How to Grow Kalanchoes

Pretty flowers + succulent greenery = a houseplant you’ll love.

  • Grow in bright light indoors, and bright, filtered light or morning sun outdoors (summertime only).
  • Plant kalanchoe in Miracle-Gro® Cactus, Palm & Citrus Potting Mix.
  • Water when the top 2 inches of soil are dry.
  • Feed kalanchoe with Miracle-Gro® Succulent Plant Food.
  • Prune spent flowers, dead leaves, and shriveled branches.
  • Create more kalanchoes by breaking off pieces and sticking them in soil so they can form roots.
  • Keep kalanchoe in the dark 14 hours per day to trigger a re-bloom.

You know those flowering plants with rubbery leaves that keep drawing your eye at the grocery store or garden center? Chances are it's a kalanchoe (pronounced "kal-an-coe-ee"), a succulent known botanically as Kalanchoe blossfeldiana. It's an excellent choice if you're looking for a low maintenance houseplant that gifts you with bright flowers as well as pretty greenery. Kalanchoe plants bloom for a long time, too, plus they actually help purify indoor air. In short, it's a wonderful plant!

Here's how to grow your own kalanchoe.

Where to Grow Kalanchoes

Kalanchoes grown as houseplants are sun worshippers, so give them the brightest light you can for the longest time possible. A south-facing window is ideal, though west-facing will also work. One thing kalanchoes don't like, though, is the cold, so make sure to keep them away from drafty windows and doors.

Want to bring your favorite kalanchoe outdoors for the summer? Wait until nighttime temperatures are above 65 degrees F, then set it outside where it will be get morning sun but be protected from the strong afternoon rays (which are a bit too intense for plants used to softer indoor light). Once temperatures begin to drop again, bring your kalanchoe back inside.

How to Plant a Kalanchoe

1.    Choose a pot that's not more than 2 inches wider than the root ball of your new kalanchoe. Make sure it has drainage holes, too.

2.    Fill the pot ⅓ full with Miracle-Gro® Cactus, Palm & Citrus Potting Mix, which provides the excellent drainage your new plant baby needs, plus a bit of food to start growing strong.

3.    Carefully remove the kalanchoe from its original container and place it in the new pot so that the top of the root ball is about an inch below the rim (to leave room for watering).

4.    Fill in around the root ball with more potting mix and pat gently.

5.    Thoroughly water your kalanchoe, let it drain, then move it to its new home. Be sure to place the pot on a saucer so moisture won't leak onto your furniture.

Yellow Kalanchoe plant on table

How to Water a Kalanchoe

Kalanchoes are succulents, which means they store water in their leaves and don't need soil to be constantly moist. In fact, waterlogged soils will cause the stem of your new kalanchoe to rot —and you don't want that! The best rule of thumb for watering a kalanchoe is to stick your finger in the soil every few days. When the top 2 inches of soil is dry (all the way dry, not just sort of dry), it's time to water. Indoors, this will probably mean you'll only need to water every 2 or 3 weeks, but be sure to check regularly. Outdoors during the summer, take care to move your kalanchoe undercover if the forecast is calling for several inches of rain. It's worth knowing, too, that during the winter it will grow more slowly, leading to even more time between waterings.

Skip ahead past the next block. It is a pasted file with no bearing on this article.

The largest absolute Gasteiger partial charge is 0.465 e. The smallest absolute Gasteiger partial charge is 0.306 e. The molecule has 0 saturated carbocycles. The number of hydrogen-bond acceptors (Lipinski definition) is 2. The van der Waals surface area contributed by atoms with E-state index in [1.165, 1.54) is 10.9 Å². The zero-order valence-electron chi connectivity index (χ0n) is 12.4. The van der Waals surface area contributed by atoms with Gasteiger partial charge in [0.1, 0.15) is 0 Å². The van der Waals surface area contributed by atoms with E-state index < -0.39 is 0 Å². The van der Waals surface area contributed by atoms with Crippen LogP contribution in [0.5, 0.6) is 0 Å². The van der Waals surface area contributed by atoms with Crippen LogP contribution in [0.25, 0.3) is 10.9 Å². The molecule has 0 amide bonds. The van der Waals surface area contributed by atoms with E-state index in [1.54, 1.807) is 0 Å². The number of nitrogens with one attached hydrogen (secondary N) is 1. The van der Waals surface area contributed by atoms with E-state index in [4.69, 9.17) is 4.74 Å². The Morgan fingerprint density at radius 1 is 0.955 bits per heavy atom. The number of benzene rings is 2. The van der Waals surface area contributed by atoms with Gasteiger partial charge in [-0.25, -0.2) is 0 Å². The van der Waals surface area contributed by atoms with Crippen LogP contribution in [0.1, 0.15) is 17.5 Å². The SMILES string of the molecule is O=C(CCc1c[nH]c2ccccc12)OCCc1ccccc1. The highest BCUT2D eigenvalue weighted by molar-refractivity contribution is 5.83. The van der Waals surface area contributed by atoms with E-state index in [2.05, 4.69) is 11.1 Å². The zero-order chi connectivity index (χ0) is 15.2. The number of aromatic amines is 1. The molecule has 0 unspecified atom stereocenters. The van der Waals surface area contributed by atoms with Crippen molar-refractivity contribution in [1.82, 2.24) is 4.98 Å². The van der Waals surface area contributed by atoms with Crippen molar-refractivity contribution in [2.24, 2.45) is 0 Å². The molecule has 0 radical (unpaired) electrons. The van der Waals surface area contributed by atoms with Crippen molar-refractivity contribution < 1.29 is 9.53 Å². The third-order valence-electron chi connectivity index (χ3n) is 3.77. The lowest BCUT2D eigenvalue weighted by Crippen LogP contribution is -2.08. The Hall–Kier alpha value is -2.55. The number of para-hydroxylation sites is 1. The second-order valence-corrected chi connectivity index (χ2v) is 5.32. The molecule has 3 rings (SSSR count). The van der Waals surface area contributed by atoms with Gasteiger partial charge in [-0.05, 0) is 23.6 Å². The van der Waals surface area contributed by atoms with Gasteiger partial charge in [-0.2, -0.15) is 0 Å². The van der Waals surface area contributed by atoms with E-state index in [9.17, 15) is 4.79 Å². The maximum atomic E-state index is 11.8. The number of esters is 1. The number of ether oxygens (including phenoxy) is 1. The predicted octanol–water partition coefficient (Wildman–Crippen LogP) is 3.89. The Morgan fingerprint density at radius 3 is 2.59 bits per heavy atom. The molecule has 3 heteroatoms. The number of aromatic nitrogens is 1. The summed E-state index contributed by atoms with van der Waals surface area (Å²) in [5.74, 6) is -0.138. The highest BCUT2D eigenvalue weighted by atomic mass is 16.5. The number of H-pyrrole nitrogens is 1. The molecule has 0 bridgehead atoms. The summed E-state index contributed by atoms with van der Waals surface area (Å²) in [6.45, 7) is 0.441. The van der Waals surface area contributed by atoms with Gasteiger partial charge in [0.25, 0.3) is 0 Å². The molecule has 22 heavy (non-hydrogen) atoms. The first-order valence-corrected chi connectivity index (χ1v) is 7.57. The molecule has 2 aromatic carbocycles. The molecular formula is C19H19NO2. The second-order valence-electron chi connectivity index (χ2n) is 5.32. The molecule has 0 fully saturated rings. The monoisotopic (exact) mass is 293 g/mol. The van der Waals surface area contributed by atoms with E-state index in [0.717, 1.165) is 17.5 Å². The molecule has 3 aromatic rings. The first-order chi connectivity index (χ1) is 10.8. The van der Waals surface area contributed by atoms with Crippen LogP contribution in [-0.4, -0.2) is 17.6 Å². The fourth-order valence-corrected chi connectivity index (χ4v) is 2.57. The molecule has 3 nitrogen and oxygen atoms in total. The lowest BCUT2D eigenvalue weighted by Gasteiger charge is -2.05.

How to Feed a Kalanchoe

Just like you need regular meals to stay strong, your kalanchoe needs to be fed, too. About a month after planting, it will start to get hungry. Here's what will satisfy its craving: Miracle-Gro® Succulent Plant Food, which is specially formulated to instantly provide succulent plants with just the right amount and kind of nutrition. Simply apply directly to the soil and water as normal. Use 2 pumps for small pots and 5 pumps for larger pots (over 6 inches in diameter). Don't forget to read and follow directions!

Multicolor array of Kalanchoe plants

How to Grow More Kalanchoes

Kalanchoes, like many succulents, are super-easy to propagate, which is just a fancy word for producing more plants from your original. Just break off a leaf or a piece of leafy stem (not a flower stem), let it dry out for a couple of days, then stick it in a pot of dry soil. When you see new leaves start to form at the base of the stem or leaf and the baby plants put up a bit of resistance when you give them a gentle tug (which means they've developed roots), you can start to water. The result? A bunch of very cool, cost-you-nothing gifts for your besties.

How to Prune a Kalanchoe

You'll mainly want to prune your kalanchoe to keep it tidy. Remove flowers after they dry (a process called deadheading), along with any dry, brown leaves or branches. You may also want to give your plant pal a trim for size and shape once it finishes blooming. If it gets too leggy or grows too big for its pot, feel free to prune each stem back to right above a leaf (don't worry, they'll grow back).

How to Get a Kalanchoe to Rebloom

This is a fun little science experiment! A kalanchoe plant is like an amaryllis in that it needs at least 14 hours of darkness for 6 weeks straight to trigger flowering. Stick it in a closet or cabinet overnight (from 6 PM to 8 AM) and cut back on watering and feeding during this time. After 6 weeks, you should see the beginnings of colorful blooms. At that point, you can start leaving your kalanchoe out at night again. Of course, if this sounds like too much work, you can always just start over with a new plant that's in bloom.